Precious metals, biotech among second-quarter fund winners as markets rebounded

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NEW YORK/LONDON (Reuters) – Funds that rode the market’s rally to generate the highest second-quarter returns included those invested in assets such as mining stocks, energy and technology.

Global financial markets staged an impressive rebound in the second quarter despite deepening economic pain from the coronavirus pandemic, with the U.S. equity benchmark S&P 500 index clocking its strongest performance since the fourth quarter of 1998.

That helped an overwhelming number of funds generate a positive return over the last three months, even as they remained down in the year to date.

Many sectors that suffered the steepest losses as broad parts of the global economy went under lockdown during the first three months posted the largest comebacks.

U.S. energy funds, as well as those domiciled in Europe, Asia and Africa, jumped around 30% during the quarter, alongside a 24% surge in industrial commodities and a 27.7% gain in U.S.-based small-cap funds, according to Morningstar data.

Despite those gains, each sector remains down 3% or more for the year to date.

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While equity markets rebounded, investors remained cautious that unprecedented economic stimulus measures by global central banks would spark inflation.

U.S-based precious metal funds soared nearly 54% during the quarter, the most of any asset class, and are up nearly 13% for the year through June 28, according to Morningstar.

Overall, 282 out of 293 non-U.S.-domiciled global fund categories tracked by Morningstar posted gains in the second quarter, with agriculture funds suffering the worst loss with a 4.4% decline.

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For the year to date, only 86 fund categories have a positive return, led by a 15.8% gain in precious metals funds and a 15.7% gain in biotechnology funds.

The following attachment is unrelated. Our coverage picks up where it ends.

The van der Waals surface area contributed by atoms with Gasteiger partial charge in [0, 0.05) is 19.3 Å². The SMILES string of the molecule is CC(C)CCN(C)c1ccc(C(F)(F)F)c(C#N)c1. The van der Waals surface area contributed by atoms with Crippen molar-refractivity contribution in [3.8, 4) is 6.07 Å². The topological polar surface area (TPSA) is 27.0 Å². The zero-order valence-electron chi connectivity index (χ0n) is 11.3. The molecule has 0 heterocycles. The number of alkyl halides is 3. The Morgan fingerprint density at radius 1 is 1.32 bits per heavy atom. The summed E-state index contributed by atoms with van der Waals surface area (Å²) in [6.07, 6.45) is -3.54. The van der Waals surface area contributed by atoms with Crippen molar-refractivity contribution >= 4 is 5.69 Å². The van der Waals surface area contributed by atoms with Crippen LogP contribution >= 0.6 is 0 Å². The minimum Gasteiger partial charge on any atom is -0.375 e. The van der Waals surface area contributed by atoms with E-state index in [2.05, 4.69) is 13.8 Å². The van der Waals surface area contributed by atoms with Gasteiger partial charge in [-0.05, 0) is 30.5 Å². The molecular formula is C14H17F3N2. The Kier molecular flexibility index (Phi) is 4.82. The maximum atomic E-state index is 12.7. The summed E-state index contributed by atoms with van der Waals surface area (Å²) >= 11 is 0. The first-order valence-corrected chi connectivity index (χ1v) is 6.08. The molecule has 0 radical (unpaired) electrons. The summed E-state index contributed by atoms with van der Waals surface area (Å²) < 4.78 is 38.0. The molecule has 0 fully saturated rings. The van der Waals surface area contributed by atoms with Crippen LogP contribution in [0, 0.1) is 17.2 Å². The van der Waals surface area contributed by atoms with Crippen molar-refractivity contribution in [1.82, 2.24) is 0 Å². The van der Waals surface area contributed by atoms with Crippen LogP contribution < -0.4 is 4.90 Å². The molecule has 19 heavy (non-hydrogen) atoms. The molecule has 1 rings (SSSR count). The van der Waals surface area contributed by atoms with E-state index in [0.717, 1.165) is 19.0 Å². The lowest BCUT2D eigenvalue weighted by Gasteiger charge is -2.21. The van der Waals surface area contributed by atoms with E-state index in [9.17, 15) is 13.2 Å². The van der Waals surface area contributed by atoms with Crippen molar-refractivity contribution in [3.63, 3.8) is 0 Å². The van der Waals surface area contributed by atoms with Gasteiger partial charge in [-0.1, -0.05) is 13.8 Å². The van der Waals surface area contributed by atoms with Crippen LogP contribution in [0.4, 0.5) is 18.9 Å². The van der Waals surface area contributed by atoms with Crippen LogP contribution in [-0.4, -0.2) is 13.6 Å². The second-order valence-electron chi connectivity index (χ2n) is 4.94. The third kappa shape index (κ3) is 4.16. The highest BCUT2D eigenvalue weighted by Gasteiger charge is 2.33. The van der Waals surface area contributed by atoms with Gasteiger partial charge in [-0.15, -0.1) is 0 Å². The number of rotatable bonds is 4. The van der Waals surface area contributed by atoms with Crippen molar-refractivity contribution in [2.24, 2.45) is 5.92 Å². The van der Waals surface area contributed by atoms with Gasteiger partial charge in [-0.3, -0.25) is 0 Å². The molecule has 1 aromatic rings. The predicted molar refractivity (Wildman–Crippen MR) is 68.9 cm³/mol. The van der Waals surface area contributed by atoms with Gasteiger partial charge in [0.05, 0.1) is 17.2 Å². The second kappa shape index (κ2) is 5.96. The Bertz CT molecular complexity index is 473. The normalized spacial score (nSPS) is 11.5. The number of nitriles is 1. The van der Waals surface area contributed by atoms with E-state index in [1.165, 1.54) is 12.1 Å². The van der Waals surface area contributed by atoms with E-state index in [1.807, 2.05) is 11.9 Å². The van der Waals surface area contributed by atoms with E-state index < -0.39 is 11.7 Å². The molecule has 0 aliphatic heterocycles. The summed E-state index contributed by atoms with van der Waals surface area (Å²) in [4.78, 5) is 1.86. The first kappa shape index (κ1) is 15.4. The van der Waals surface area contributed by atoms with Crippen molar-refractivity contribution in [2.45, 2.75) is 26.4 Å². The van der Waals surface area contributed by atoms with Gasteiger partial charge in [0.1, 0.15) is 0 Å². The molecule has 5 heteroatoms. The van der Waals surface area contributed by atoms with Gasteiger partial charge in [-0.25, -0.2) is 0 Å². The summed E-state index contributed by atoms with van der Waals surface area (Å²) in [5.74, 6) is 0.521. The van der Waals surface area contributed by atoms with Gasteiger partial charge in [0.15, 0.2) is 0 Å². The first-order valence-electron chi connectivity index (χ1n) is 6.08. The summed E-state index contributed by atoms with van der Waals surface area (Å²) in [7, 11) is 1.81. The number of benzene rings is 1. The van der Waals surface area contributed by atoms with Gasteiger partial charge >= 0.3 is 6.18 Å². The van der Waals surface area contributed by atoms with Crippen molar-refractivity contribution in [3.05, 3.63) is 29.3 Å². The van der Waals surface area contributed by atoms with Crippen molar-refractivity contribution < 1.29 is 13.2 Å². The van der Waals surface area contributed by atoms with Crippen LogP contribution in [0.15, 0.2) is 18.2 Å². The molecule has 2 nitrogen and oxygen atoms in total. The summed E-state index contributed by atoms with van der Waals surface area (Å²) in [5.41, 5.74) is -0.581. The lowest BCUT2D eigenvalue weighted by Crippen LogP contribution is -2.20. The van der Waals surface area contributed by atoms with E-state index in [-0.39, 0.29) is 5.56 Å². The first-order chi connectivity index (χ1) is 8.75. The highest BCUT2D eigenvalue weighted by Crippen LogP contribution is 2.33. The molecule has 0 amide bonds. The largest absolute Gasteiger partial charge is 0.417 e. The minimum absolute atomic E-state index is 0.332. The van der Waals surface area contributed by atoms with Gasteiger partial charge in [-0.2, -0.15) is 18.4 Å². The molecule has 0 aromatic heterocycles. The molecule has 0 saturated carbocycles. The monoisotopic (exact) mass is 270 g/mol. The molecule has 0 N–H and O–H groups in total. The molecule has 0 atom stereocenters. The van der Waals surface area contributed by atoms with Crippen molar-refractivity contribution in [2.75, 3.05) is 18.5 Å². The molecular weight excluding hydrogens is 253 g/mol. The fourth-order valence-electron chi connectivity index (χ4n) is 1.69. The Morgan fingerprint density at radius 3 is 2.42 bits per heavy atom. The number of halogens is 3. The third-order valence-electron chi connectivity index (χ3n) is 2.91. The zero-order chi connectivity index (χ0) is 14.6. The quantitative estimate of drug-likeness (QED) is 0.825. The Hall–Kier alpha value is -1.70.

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In the U.S., only 2 out of 107 fund categories – bear market funds, and managed futures – posted negative returns during the quarter. For the year to date, 71 fund categories are in the red, led by the 40% decline in energy equity funds.

“The market very quickly embraced that there was going to be a deep recession and investors are now looking forward to what that healing process will look like,” said Brian Jacobsen, senior investment strategist for the Wells Fargo (NYSE:WFC) Asset Management Multi-Asset Solutions team.

A recent surge in U.S. coronavirus cases will likely not push financial markets into another panic because of gains in controlling the spread of the virus in Asia and Europe, Jacobsen said. The U.S. now accounts for a quarter of all coronavirus infections.

In the U.S., the S&P 500 was up as much as 25% at one point in the second quarter before pulling back to post a 16% gain, mirroring its 20% decline in the first three months.

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Those gains helped bolster funds such as the GMO Special Opportunities fund, which led all actively managed equity funds with a 151% advance in the second quarter.

The managers of the fund, which has its largest positions in consumer companies such as Carvana Co (NYSE:CVNA) and communications firm Cardlytics (NASDAQ:CDLX) Inc, declined comment.

The top-performing fixed-income fund, meanwhile, was the Braddock Multi-Strategy Income fund, which invests mainly in mortgaged and other securitised debt, with a 32.6% gain. The fund remains down 34.4% for the year to date.

Among fixed-income funds in general, U.S.-based emerging market debt funds returned 12.7% while high-yield bonds gained nearly 9%. U.S.-based government bond funds, meanwhile, gained 0.6% or less as Treasuries edged off of historic low yields.

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